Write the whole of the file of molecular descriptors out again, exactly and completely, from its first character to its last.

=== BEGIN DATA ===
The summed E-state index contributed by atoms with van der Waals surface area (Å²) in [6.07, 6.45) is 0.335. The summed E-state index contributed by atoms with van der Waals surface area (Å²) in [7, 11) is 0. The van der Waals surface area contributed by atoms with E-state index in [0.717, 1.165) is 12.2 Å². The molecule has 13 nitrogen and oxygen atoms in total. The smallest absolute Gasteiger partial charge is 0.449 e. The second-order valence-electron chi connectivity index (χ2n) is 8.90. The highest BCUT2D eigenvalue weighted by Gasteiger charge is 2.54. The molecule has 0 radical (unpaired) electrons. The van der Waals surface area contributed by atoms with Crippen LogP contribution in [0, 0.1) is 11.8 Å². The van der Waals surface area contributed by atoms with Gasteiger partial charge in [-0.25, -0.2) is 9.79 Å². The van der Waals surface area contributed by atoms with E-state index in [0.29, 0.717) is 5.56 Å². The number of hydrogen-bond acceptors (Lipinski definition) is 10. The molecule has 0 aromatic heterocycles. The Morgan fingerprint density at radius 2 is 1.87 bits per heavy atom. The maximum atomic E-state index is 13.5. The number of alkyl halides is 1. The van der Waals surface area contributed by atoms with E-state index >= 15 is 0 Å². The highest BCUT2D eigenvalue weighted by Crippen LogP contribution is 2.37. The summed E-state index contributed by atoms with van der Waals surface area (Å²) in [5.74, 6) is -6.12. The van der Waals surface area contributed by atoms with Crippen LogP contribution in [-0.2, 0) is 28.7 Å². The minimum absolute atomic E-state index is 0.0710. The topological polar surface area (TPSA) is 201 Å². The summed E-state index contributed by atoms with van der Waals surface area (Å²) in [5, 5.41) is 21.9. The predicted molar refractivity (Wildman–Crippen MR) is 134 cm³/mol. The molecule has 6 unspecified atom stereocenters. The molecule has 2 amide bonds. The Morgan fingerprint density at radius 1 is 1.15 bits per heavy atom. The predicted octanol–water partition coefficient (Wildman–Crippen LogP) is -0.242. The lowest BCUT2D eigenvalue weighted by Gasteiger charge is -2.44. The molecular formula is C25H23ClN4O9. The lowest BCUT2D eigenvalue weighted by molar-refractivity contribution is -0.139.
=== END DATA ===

The summed E-state index contributed by atoms with van der Waals surface area (Å²) in [6.07, 6.45) is 0.335. The summed E-state index contributed by atoms with van der Waals surface area (Å²) in [7, 11) is 0. The van der Waals surface area contributed by atoms with E-state index in [0.717, 1.165) is 12.2 Å². The molecule has 13 nitrogen and oxygen atoms in total. The smallest absolute Gasteiger partial charge is 0.449 e. The second-order valence-electron chi connectivity index (χ2n) is 8.90. The highest BCUT2D eigenvalue weighted by Gasteiger charge is 2.54. The molecule has 0 radical (unpaired) electrons. The van der Waals surface area contributed by atoms with Crippen LogP contribution in [0, 0.1) is 11.8 Å². The van der Waals surface area contributed by atoms with Gasteiger partial charge in [-0.25, -0.2) is 9.79 Å². The van der Waals surface area contributed by atoms with E-state index in [0.29, 0.717) is 5.56 Å². The number of hydrogen-bond acceptors (Lipinski definition) is 10. The molecule has 0 aromatic heterocycles. The Morgan fingerprint density at radius 2 is 1.87 bits per heavy atom. The maximum atomic E-state index is 13.5. The number of alkyl halides is 1. The van der Waals surface area contributed by atoms with E-state index >= 15 is 0 Å². The highest BCUT2D eigenvalue weighted by Crippen LogP contribution is 2.37. The summed E-state index contributed by atoms with van der Waals surface area (Å²) in [5.74, 6) is -6.12. The van der Waals surface area contributed by atoms with Crippen LogP contribution in [-0.2, 0) is 28.7 Å². The minimum absolute atomic E-state index is 0.0710. The topological polar surface area (TPSA) is 201 Å². The summed E-state index contributed by atoms with van der Waals surface area (Å²) in [5, 5.41) is 21.9. The predicted molar refractivity (Wildman–Crippen MR) is 134 cm³/mol. The molecule has 6 unspecified atom stereocenters. The molecule has 2 amide bonds. The Morgan fingerprint density at radius 1 is 1.15 bits per heavy atom. The predicted octanol–water partition coefficient (Wildman–Crippen LogP) is -0.242. The lowest BCUT2D eigenvalue weighted by Gasteiger charge is -2.44. The molecular formula is C25H23ClN4O9. The lowest BCUT2D eigenvalue weighted by molar-refractivity contribution is -0.139.